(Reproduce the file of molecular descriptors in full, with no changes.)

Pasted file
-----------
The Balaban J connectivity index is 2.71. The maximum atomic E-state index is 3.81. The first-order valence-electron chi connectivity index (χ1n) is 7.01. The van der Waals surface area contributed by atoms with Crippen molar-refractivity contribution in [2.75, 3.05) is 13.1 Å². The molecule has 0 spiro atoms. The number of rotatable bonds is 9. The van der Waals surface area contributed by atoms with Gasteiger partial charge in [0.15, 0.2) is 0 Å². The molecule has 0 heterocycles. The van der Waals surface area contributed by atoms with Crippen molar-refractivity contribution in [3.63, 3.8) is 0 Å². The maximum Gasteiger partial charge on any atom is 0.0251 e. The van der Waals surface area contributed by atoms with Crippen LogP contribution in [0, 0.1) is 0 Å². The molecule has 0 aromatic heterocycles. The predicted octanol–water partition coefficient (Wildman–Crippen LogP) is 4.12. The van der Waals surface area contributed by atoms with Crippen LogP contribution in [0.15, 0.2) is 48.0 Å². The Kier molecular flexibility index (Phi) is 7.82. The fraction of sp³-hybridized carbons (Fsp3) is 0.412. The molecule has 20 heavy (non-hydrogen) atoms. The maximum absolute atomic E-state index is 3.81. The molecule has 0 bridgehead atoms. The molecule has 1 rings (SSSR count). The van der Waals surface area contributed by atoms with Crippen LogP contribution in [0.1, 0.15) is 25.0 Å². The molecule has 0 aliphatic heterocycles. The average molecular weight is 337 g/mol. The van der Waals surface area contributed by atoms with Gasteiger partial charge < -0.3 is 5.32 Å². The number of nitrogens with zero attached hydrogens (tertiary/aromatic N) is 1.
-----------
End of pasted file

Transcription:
The Balaban J connectivity index is 2.71. The maximum atomic E-state index is 3.81. The first-order valence-electron chi connectivity index (χ1n) is 7.01. The van der Waals surface area contributed by atoms with Crippen molar-refractivity contribution in [2.75, 3.05) is 13.1 Å². The molecule has 0 spiro atoms. The number of rotatable bonds is 9. The van der Waals surface area contributed by atoms with Gasteiger partial charge in [0.15, 0.2) is 0 Å². The molecule has 0 heterocycles. The van der Waals surface area contributed by atoms with Crippen molar-refractivity contribution in [3.63, 3.8) is 0 Å². The maximum Gasteiger partial charge on any atom is 0.0251 e. The van der Waals surface area contributed by atoms with Crippen LogP contribution in [0, 0.1) is 0 Å². The molecule has 0 aromatic heterocycles. The predicted octanol–water partition coefficient (Wildman–Crippen LogP) is 4.12. The van der Waals surface area contributed by atoms with Crippen LogP contribution in [0.15, 0.2) is 48.0 Å². The Kier molecular flexibility index (Phi) is 7.82. The fraction of sp³-hybridized carbons (Fsp3) is 0.412. The molecule has 20 heavy (non-hydrogen) atoms. The maximum absolute atomic E-state index is 3.81. The molecule has 0 bridgehead atoms. The molecule has 1 rings (SSSR count). The van der Waals surface area contributed by atoms with Crippen LogP contribution in [0.1, 0.15) is 25.0 Å². The molecule has 0 aliphatic heterocycles. The average molecular weight is 337 g/mol. The van der Waals surface area contributed by atoms with Gasteiger partial charge < -0.3 is 5.32 Å². The number of nitrogens with zero attached hydrogens (tertiary/aromatic N) is 1.